REC 471 A/B - Agreement Form

Course requirements and double counting

Minimum number of courses

Specific course requirements are outlined for each degree plan in the Undergraduate Calendar. You must complete at least 20 units (normally 40 courses of 0.5 units each), of which 10.5 units must be REC courses (normally 21 REC courses).

Note that some REC courses are cross-listed with other subjects. If you complete a course as the cross-listed subject instead of the REC subject, it can still count as a REC course toward your degree requirements and will be included in your major average calculation.

Courses worth 0.25 unit

You may complete up to four courses worth 0.25 units each toward your degree requirements, but you may not use two courses worth 0.25 units each together to meet the restricted elective requirements.

A maximum of two Kinesiology and Physical Education activity courses (0.25 units each) taken at Wilfrid Laurier University, may be recognized for credit toward your University of Waterloo degree and will be used in the calculation of your overall average.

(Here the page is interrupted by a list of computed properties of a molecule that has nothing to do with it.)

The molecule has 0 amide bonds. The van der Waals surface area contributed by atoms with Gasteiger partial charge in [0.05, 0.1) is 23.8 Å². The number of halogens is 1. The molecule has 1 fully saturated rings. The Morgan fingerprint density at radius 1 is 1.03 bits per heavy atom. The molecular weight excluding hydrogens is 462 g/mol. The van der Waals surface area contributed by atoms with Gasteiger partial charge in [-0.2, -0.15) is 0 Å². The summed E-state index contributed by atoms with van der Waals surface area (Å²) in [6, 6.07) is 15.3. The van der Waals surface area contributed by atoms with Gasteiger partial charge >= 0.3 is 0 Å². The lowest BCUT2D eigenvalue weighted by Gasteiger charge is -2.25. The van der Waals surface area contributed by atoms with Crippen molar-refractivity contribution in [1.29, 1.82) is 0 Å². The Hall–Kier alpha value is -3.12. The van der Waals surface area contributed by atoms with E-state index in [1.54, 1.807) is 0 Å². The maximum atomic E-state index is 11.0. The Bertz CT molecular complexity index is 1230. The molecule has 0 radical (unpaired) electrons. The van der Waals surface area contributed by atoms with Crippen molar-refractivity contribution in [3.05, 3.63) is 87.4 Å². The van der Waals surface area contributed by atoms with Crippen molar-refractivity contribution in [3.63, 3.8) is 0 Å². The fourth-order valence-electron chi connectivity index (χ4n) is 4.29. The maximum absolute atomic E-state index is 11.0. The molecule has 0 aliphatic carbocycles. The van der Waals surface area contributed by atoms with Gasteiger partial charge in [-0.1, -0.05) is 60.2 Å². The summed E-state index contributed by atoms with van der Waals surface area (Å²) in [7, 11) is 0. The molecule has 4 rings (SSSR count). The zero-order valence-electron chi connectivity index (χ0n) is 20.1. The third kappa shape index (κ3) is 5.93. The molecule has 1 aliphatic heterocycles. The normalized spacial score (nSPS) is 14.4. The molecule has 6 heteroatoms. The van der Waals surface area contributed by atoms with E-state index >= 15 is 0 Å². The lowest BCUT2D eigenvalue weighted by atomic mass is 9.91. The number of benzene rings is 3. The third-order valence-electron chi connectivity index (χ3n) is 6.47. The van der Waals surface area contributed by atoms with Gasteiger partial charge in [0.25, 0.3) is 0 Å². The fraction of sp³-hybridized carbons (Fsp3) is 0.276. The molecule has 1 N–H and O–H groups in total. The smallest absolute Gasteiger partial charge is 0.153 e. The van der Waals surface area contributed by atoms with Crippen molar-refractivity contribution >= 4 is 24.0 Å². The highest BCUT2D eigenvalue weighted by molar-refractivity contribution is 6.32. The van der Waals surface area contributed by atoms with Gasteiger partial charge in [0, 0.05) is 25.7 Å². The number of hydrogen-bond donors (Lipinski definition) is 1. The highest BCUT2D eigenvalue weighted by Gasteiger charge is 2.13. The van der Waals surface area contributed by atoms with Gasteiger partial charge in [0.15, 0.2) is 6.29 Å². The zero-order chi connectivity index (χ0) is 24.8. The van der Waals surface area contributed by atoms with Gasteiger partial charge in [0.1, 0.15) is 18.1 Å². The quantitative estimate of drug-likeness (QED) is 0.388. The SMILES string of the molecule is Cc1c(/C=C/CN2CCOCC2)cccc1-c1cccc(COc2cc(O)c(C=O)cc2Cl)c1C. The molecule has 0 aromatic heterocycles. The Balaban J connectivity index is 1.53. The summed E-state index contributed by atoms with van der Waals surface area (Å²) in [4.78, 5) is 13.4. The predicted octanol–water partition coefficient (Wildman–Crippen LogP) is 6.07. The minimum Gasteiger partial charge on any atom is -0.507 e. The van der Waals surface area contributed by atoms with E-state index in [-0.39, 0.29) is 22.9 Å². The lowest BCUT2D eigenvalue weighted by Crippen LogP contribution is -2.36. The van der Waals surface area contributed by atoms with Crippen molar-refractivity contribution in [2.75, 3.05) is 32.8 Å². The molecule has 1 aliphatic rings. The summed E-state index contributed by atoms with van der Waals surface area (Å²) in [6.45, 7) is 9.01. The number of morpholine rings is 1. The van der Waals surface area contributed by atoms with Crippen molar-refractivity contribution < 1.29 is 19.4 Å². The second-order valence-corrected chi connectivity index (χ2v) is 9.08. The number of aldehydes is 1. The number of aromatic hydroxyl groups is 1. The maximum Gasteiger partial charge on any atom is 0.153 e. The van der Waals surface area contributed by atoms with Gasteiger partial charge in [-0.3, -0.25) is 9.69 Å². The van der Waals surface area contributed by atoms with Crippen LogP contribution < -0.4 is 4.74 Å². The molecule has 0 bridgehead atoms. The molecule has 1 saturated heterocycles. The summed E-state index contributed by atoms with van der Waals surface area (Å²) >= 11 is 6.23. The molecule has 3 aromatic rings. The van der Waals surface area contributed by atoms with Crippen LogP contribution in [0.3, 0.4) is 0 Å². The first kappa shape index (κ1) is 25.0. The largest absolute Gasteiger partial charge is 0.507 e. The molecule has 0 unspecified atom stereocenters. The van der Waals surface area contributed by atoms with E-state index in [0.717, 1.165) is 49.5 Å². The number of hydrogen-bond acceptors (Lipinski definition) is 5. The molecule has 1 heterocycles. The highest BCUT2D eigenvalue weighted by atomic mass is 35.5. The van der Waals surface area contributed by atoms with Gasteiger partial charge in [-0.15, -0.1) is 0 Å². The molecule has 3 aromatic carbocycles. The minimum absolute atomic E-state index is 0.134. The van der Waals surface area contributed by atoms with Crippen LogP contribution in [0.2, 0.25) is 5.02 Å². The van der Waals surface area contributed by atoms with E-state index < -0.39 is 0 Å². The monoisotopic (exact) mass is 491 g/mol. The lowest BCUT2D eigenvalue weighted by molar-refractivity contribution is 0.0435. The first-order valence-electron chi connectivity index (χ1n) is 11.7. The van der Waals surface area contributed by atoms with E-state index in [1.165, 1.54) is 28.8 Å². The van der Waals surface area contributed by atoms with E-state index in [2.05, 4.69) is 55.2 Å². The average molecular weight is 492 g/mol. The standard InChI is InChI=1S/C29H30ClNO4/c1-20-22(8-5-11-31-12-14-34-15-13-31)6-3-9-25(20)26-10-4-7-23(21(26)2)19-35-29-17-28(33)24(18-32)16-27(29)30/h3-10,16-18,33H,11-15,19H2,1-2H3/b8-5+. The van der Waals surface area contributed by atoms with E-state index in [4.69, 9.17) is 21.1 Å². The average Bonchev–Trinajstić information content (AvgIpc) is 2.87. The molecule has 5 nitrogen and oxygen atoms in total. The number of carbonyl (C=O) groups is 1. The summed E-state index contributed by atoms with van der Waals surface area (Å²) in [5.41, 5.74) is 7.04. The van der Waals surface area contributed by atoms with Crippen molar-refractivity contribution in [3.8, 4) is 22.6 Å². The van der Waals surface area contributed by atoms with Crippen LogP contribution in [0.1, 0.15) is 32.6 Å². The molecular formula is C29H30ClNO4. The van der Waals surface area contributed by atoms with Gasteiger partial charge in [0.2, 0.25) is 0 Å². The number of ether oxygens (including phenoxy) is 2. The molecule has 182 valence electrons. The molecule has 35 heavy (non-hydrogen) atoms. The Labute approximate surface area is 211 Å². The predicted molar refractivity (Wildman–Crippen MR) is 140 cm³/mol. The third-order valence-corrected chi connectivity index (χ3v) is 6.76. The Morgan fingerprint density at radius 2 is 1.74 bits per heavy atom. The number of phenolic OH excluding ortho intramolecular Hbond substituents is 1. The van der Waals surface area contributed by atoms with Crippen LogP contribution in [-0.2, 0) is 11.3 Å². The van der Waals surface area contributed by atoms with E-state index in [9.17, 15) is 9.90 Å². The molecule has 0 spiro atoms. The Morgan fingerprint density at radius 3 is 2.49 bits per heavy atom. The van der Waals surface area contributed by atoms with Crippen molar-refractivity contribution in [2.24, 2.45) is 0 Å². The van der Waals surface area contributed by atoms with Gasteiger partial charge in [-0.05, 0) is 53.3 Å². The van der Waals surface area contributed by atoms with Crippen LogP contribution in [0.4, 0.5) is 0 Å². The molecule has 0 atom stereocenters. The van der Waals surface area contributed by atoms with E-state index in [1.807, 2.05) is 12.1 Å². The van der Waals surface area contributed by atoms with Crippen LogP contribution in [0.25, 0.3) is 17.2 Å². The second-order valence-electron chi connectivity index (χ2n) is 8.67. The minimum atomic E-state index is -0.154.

Double counting of courses

You may count any single course completed toward a maximum of two degree requirements. This is called “double counting” a course. There is no limit in Recreation and Leisure Studies as to the number of courses that may be double counted. However, if you are completing a minor or joint honours plan, the rules in other Faculties sometimes specify a limit to the number of double-counted courses that can be used to meet degree requirements, so this should be confirmed with the advisor in the department offering the minor or joint honours plan.